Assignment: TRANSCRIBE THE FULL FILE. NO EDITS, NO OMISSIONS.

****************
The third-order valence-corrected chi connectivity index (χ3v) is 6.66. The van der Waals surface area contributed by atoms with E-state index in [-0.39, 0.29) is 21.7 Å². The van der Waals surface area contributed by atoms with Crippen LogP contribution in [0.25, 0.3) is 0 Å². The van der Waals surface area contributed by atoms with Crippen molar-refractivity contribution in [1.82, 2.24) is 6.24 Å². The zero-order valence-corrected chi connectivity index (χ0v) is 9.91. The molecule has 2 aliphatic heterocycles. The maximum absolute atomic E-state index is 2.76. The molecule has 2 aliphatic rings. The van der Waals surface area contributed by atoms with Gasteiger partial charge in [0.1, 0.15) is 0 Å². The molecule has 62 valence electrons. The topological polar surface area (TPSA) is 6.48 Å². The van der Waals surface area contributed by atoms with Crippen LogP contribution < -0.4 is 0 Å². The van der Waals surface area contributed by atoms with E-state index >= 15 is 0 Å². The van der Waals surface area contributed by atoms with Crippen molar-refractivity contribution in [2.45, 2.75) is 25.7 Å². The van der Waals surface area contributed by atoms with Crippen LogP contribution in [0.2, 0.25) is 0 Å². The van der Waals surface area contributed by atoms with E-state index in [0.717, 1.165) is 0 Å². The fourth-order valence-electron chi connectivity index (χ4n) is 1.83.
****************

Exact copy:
The third-order valence-corrected chi connectivity index (χ3v) is 6.66. The van der Waals surface area contributed by atoms with E-state index in [-0.39, 0.29) is 21.7 Å². The van der Waals surface area contributed by atoms with Crippen LogP contribution in [0.25, 0.3) is 0 Å². The van der Waals surface area contributed by atoms with Crippen molar-refractivity contribution in [1.82, 2.24) is 6.24 Å². The zero-order valence-corrected chi connectivity index (χ0v) is 9.91. The molecule has 2 aliphatic heterocycles. The maximum absolute atomic E-state index is 2.76. The molecule has 2 aliphatic rings. The van der Waals surface area contributed by atoms with Gasteiger partial charge in [0.1, 0.15) is 0 Å². The molecule has 62 valence electrons. The topological polar surface area (TPSA) is 6.48 Å². The van der Waals surface area contributed by atoms with Crippen LogP contribution < -0.4 is 0 Å². The van der Waals surface area contributed by atoms with E-state index >= 15 is 0 Å². The van der Waals surface area contributed by atoms with Crippen molar-refractivity contribution in [2.45, 2.75) is 25.7 Å². The van der Waals surface area contributed by atoms with Crippen LogP contribution in [0.2, 0.25) is 0 Å². The van der Waals surface area contributed by atoms with E-state index in [0.717, 1.165) is 0 Å². The fourth-order valence-electron chi connectivity index (χ4n) is 1.83.